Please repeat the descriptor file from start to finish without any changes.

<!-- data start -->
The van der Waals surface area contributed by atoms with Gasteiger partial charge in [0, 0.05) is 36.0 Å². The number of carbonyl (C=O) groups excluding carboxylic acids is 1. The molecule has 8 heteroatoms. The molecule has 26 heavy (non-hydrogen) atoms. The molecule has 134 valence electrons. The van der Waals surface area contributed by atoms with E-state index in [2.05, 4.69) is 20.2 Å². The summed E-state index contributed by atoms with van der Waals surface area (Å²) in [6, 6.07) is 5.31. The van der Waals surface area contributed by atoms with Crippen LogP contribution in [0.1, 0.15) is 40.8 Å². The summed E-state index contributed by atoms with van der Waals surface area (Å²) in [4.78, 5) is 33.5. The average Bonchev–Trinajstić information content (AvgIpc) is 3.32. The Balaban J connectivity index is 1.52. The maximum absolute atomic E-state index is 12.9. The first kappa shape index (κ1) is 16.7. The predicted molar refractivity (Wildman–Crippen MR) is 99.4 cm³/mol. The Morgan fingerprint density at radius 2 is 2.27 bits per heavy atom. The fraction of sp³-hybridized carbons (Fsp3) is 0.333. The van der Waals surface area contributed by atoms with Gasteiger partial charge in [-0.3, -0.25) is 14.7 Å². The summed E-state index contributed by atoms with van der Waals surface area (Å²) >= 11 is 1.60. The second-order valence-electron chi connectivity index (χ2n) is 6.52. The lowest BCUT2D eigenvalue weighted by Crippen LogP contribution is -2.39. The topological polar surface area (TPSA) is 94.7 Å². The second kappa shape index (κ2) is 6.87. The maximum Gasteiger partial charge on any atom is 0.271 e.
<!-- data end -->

The van der Waals surface area contributed by atoms with Gasteiger partial charge in [0, 0.05) is 36.0 Å². The number of carbonyl (C=O) groups excluding carboxylic acids is 1. The molecule has 8 heteroatoms. The molecule has 26 heavy (non-hydrogen) atoms. The molecule has 134 valence electrons. The van der Waals surface area contributed by atoms with E-state index in [2.05, 4.69) is 20.2 Å². The summed E-state index contributed by atoms with van der Waals surface area (Å²) in [6, 6.07) is 5.31. The van der Waals surface area contributed by atoms with Crippen LogP contribution in [0.1, 0.15) is 40.8 Å². The summed E-state index contributed by atoms with van der Waals surface area (Å²) in [4.78, 5) is 33.5. The average Bonchev–Trinajstić information content (AvgIpc) is 3.32. The Balaban J connectivity index is 1.52. The maximum absolute atomic E-state index is 12.9. The first kappa shape index (κ1) is 16.7. The predicted molar refractivity (Wildman–Crippen MR) is 99.4 cm³/mol. The Morgan fingerprint density at radius 2 is 2.27 bits per heavy atom. The fraction of sp³-hybridized carbons (Fsp3) is 0.333. The van der Waals surface area contributed by atoms with Gasteiger partial charge in [-0.3, -0.25) is 14.7 Å². The summed E-state index contributed by atoms with van der Waals surface area (Å²) >= 11 is 1.60. The second-order valence-electron chi connectivity index (χ2n) is 6.52. The lowest BCUT2D eigenvalue weighted by Crippen LogP contribution is -2.39. The topological polar surface area (TPSA) is 94.7 Å². The second kappa shape index (κ2) is 6.87. The maximum Gasteiger partial charge on any atom is 0.271 e.